Madden NFL 19 PC Performance Analysis

Back in May, EA Play’s official website revealed that the latest part in the Madden NFL series would be coming to the PC. This came literally out of nowhere as EA Sports had previously announced the game only for consoles. However, and thanks to the Frostbite 3 Engine, Madden NFL 19 is now available on the PC so it’s time to benchmark it and see how it performs on the PC platform.

For this PC Performance Analysis, we used an Intel i7 4930K (overclocked at 4.2Ghz) with 8GB RAM, AMD’s Radeon RX580 and RX Vega 64, NVIDIA’s GTX980Ti and GTX690, Windows 10 64-bit and the latest version of the GeForce and Catalyst drivers. NVIDIA has not included any SLI profile for this game, meaning that our GTX690 performed similarly to a single GTX680.

Madden NFL 19 comes with a respectable number of graphics settings to tweak. PC gamers can adjust the quality of Meshes, Shadows and Crowd, and there are options to enable or disable 3D Grass, Bloom, SSAO, Depth of Field, Lens Flares and High Resolution Circular DOF. There are also options for DirectX, Triple Buffering, VSync, Framerate (you can either leave it unlocked or lock it at 30fps or 60fps), Anti-Aliasing, and the game fully supports 4K resolutions from the get-go.

For both our CPU and GPU tests we played a full match at night and with rain. So in order to find out how the game performs on a variety of CPUs, we simulated a dual-core and a quad-core CPU. And to be honest, we were really surprised by the game’s CPU requirements. Our simulated dual-core system was unable to run the game due to severe stuttering (with or without Hyper Threading). On the other hand, our simulated quad-core system had some stuttering audio issues when Hyper Threading was disabled. When we enabled Hyper Threading, we saw a huge performance increase and the audio was working fine. As for our six-core CPU, it did not have any trouble running the game, though it was almost maxed out when Hyper Threading was disabled. Madden NFL 19 requires a fast CPU and appears to be taking advantage of six CPU cores/threads (though it does not benefit from anything higher than six CPU threads).

On the other hand, Madden NFL 19 does not require a really powerful GPU in order to be enjoyed.  Our NVIDIA GTX980Ti, AMD Radeon RX580 and RX Vega 64 had no trouble at all running the game at 1080p on Ultra settings and with MSAA 4X.

However, we did notice some really unoptimized scenes that affect both AMD’s and NVIDIA’s GPUs. During some cut-scenes, our framerate was dropping to really low numbers for no apparent reason. Below you can find two examples (as you can see, GPU usage was at 100% and yes in the second screenshot we were using a mere 720p resolution). Thankfully, while playing the game we did not encounter any performance issues so this is solely related to the game’s cut-scenes. Still, and with the exception of the intro stadium cut-scene that is as unoptimized as it can get, we used the game’s cut-scenes in our benchmarks.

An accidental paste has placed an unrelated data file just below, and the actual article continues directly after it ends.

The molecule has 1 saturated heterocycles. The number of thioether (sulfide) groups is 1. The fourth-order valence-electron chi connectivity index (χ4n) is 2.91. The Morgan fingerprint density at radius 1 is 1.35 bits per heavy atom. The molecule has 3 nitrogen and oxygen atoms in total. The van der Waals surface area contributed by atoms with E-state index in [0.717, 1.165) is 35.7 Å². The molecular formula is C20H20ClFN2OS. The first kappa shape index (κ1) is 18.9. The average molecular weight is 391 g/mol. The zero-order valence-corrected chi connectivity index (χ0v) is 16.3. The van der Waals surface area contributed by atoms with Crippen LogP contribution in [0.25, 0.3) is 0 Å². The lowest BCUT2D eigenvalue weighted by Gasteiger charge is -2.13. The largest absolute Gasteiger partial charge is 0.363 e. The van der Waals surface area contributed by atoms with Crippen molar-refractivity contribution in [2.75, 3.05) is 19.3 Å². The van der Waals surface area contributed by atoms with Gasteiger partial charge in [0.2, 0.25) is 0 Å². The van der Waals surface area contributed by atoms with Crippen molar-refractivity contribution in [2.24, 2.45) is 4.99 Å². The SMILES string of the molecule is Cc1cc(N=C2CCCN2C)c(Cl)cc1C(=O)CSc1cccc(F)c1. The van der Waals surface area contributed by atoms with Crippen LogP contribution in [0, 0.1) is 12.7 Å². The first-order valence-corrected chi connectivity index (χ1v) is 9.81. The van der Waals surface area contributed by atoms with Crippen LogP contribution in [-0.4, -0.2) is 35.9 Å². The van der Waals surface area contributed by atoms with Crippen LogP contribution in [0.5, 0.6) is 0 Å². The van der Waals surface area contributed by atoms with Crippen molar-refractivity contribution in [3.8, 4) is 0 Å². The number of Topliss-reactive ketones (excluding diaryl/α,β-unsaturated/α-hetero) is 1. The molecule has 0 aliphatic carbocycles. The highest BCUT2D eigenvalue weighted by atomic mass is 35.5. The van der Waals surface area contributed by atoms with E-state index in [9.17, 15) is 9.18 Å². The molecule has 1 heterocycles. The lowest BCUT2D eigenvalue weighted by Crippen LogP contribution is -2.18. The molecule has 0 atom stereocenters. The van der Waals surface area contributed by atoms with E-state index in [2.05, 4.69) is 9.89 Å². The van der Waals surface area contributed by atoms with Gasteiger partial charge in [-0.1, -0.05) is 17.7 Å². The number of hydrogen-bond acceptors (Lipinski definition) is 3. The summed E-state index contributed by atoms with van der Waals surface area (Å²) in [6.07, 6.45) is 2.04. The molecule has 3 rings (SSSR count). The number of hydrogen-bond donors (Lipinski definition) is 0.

Graphics wise, Madden NFL 19 looks gorgeous. The player models are incredible, there are some really high-resolution textures, the 3D grass is amazing, the lighting is great, the crowd is 3D and looks cool while playing the game. With the exception of the snow/rain effects, Madden NFL 19 looks as good – and in some cases better – as the CG trailers that EA Sports released a few years ago. Now that’s something truly amazing and to be honest, I can’t find anything to complain about. Perhaps some terrain deformation would be cool (and better rain effects) but other than that, Madden NFL 19 looks stunning.

Last but not least, we strongly suggest staying away from DirectX 12. While we noticed a 10fps boost on our AMD Radeon RX Vega 64, we experienced severe stutters (on both AMD’s and NVIDIA’s hardware). Like most Frostbite games, Madden NFL 19 plays better in DX11.

All in all, and after almost a decade, we finally got a pretty good PC port of Madden. Madden NFL 19 also supports mouse and keyboard, and it displays proper KB+M on-screen indicators. Naturally, we strongly suggest using a gamepad but if you want to play it with a keyboard+mouse, you can actually do it. The only real issue here are the unoptimized scenes during the in-game cut-scenes that need to be fixed. Apart from them, most PC gamers won’t have any trouble at all running and playing this latest sports game.

Enjoy!

John Papadopoulos

John is the founder and Editor in Chief at DSOGaming. He is a PC gaming fan and highly supports the modding and indie communities.Before creating DSOGaming, John worked on numerous gaming websites. While he is a die-hard PC gamer, his gaming roots can be found on consoles. John loved - and still does - the 16-bit consoles, and considers SNES to be one of the best consoles. Still, the PC platform won him over consoles. That was mainly due to 3DFX and its iconic dedicated 3D accelerator graphics card, Voodoo 2. John has also written a higher degree thesis on the "The Evolution of PC graphics cards." Contact: Email